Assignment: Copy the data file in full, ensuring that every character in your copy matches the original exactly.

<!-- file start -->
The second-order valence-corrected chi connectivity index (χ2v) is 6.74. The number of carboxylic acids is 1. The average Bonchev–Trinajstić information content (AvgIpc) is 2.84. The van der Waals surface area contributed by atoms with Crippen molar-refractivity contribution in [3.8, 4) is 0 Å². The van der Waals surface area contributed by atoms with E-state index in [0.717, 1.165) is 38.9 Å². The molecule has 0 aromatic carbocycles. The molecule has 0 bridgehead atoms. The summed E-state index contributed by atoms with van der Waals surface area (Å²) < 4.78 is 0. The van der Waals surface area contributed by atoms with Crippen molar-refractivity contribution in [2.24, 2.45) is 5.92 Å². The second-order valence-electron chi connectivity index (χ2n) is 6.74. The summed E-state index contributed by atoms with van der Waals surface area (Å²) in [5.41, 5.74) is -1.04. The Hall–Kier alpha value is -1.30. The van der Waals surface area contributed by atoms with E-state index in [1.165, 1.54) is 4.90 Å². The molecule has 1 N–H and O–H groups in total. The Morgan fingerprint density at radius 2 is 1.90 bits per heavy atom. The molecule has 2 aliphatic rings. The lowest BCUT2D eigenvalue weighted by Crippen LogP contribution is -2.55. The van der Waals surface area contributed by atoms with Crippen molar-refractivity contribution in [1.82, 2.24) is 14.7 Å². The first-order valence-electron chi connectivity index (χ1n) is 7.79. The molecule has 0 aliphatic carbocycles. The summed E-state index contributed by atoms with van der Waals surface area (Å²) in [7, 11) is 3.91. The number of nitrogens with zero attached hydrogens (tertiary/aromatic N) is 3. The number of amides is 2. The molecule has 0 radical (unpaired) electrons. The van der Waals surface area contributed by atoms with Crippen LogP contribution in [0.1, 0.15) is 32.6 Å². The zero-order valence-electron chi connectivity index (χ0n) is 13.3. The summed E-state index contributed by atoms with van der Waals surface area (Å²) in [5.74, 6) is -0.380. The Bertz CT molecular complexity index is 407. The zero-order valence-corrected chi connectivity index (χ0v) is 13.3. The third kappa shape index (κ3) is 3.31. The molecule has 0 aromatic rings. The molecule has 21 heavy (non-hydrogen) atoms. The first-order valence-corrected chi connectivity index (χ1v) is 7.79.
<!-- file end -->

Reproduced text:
The second-order valence-corrected chi connectivity index (χ2v) is 6.74. The number of carboxylic acids is 1. The average Bonchev–Trinajstić information content (AvgIpc) is 2.84. The van der Waals surface area contributed by atoms with Crippen molar-refractivity contribution in [3.8, 4) is 0 Å². The van der Waals surface area contributed by atoms with E-state index in [0.717, 1.165) is 38.9 Å². The molecule has 0 aromatic carbocycles. The molecule has 0 bridgehead atoms. The summed E-state index contributed by atoms with van der Waals surface area (Å²) < 4.78 is 0. The van der Waals surface area contributed by atoms with Crippen molar-refractivity contribution in [2.24, 2.45) is 5.92 Å². The second-order valence-electron chi connectivity index (χ2n) is 6.74. The summed E-state index contributed by atoms with van der Waals surface area (Å²) in [5.41, 5.74) is -1.04. The Hall–Kier alpha value is -1.30. The van der Waals surface area contributed by atoms with E-state index in [1.165, 1.54) is 4.90 Å². The molecule has 1 N–H and O–H groups in total. The Morgan fingerprint density at radius 2 is 1.90 bits per heavy atom. The molecule has 2 aliphatic rings. The lowest BCUT2D eigenvalue weighted by Crippen LogP contribution is -2.55. The van der Waals surface area contributed by atoms with Crippen molar-refractivity contribution in [1.82, 2.24) is 14.7 Å². The first-order valence-electron chi connectivity index (χ1n) is 7.79. The molecule has 0 aliphatic carbocycles. The summed E-state index contributed by atoms with van der Waals surface area (Å²) in [7, 11) is 3.91. The number of nitrogens with zero attached hydrogens (tertiary/aromatic N) is 3. The number of amides is 2. The molecule has 0 radical (unpaired) electrons. The van der Waals surface area contributed by atoms with Crippen LogP contribution in [0.1, 0.15) is 32.6 Å². The zero-order valence-electron chi connectivity index (χ0n) is 13.3. The summed E-state index contributed by atoms with van der Waals surface area (Å²) in [5.74, 6) is -0.380. The Bertz CT molecular complexity index is 407. The zero-order valence-corrected chi connectivity index (χ0v) is 13.3. The third kappa shape index (κ3) is 3.31. The molecule has 0 aromatic rings. The molecule has 21 heavy (non-hydrogen) atoms. The first-order valence-corrected chi connectivity index (χ1v) is 7.79.